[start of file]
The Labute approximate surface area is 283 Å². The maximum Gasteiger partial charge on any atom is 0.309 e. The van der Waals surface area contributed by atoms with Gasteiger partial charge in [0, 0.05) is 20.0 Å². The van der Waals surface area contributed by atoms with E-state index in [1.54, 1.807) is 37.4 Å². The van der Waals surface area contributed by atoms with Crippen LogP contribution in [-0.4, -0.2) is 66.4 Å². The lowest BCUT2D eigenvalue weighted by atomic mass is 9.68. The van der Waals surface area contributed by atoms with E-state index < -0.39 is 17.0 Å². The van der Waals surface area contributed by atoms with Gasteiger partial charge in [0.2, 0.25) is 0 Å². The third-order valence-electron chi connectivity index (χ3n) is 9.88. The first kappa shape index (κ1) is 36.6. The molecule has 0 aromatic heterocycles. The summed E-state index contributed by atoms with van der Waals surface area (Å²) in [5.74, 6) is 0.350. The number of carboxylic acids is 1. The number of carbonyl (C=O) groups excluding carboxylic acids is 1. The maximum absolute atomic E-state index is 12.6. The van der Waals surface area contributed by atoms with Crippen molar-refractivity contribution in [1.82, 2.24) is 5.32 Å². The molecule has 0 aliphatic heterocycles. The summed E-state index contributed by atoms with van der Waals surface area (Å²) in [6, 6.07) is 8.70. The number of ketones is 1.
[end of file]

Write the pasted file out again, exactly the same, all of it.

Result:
The Labute approximate surface area is 283 Å². The maximum Gasteiger partial charge on any atom is 0.309 e. The van der Waals surface area contributed by atoms with Gasteiger partial charge in [0, 0.05) is 20.0 Å². The van der Waals surface area contributed by atoms with E-state index in [1.54, 1.807) is 37.4 Å². The van der Waals surface area contributed by atoms with Crippen LogP contribution in [-0.4, -0.2) is 66.4 Å². The lowest BCUT2D eigenvalue weighted by atomic mass is 9.68. The van der Waals surface area contributed by atoms with E-state index < -0.39 is 17.0 Å². The van der Waals surface area contributed by atoms with Gasteiger partial charge in [0.2, 0.25) is 0 Å². The third-order valence-electron chi connectivity index (χ3n) is 9.88. The first kappa shape index (κ1) is 36.6. The molecule has 0 aromatic heterocycles. The summed E-state index contributed by atoms with van der Waals surface area (Å²) in [5.74, 6) is 0.350. The number of carboxylic acids is 1. The number of carbonyl (C=O) groups excluding carboxylic acids is 1. The maximum absolute atomic E-state index is 12.6. The van der Waals surface area contributed by atoms with Crippen molar-refractivity contribution in [1.82, 2.24) is 5.32 Å². The molecule has 0 aliphatic heterocycles. The summed E-state index contributed by atoms with van der Waals surface area (Å²) in [6, 6.07) is 8.70. The number of ketones is 1.